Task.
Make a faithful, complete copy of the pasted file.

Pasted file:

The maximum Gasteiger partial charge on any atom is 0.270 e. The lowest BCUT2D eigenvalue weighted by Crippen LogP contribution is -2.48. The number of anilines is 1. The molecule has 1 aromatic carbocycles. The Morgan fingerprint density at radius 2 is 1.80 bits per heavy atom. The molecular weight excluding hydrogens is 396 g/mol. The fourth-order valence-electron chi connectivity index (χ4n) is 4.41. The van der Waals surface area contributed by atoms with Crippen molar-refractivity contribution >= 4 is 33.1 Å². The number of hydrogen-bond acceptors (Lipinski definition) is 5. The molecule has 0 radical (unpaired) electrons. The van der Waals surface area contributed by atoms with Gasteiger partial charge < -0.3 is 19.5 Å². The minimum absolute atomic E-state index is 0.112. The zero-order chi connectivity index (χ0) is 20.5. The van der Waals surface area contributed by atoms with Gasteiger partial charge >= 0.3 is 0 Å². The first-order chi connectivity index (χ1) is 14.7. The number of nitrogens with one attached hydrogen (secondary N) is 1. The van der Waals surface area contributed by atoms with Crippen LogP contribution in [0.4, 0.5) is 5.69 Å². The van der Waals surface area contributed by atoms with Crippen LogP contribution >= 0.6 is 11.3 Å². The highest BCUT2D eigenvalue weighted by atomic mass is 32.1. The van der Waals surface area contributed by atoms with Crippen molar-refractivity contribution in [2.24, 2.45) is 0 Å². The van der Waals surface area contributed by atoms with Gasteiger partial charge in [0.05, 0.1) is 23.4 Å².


The maximum Gasteiger partial charge on any atom is 0.270 e. The lowest BCUT2D eigenvalue weighted by Crippen LogP contribution is -2.48. The number of anilines is 1. The molecule has 1 aromatic carbocycles. The Morgan fingerprint density at radius 2 is 1.80 bits per heavy atom. The molecular weight excluding hydrogens is 396 g/mol. The fourth-order valence-electron chi connectivity index (χ4n) is 4.41. The van der Waals surface area contributed by atoms with Crippen molar-refractivity contribution >= 4 is 33.1 Å². The number of hydrogen-bond acceptors (Lipinski definition) is 5. The molecule has 0 radical (unpaired) electrons. The van der Waals surface area contributed by atoms with Gasteiger partial charge < -0.3 is 19.5 Å². The minimum absolute atomic E-state index is 0.112. The zero-order chi connectivity index (χ0) is 20.5. The van der Waals surface area contributed by atoms with Gasteiger partial charge >= 0.3 is 0 Å². The first-order chi connectivity index (χ1) is 14.7. The number of nitrogens with one attached hydrogen (secondary N) is 1. The van der Waals surface area contributed by atoms with Crippen LogP contribution in [0.4, 0.5) is 5.69 Å². The van der Waals surface area contributed by atoms with Crippen LogP contribution >= 0.6 is 11.3 Å². The highest BCUT2D eigenvalue weighted by atomic mass is 32.1. The van der Waals surface area contributed by atoms with Crippen molar-refractivity contribution in [2.24, 2.45) is 0 Å². The van der Waals surface area contributed by atoms with Gasteiger partial charge in [0.05, 0.1) is 23.4 Å².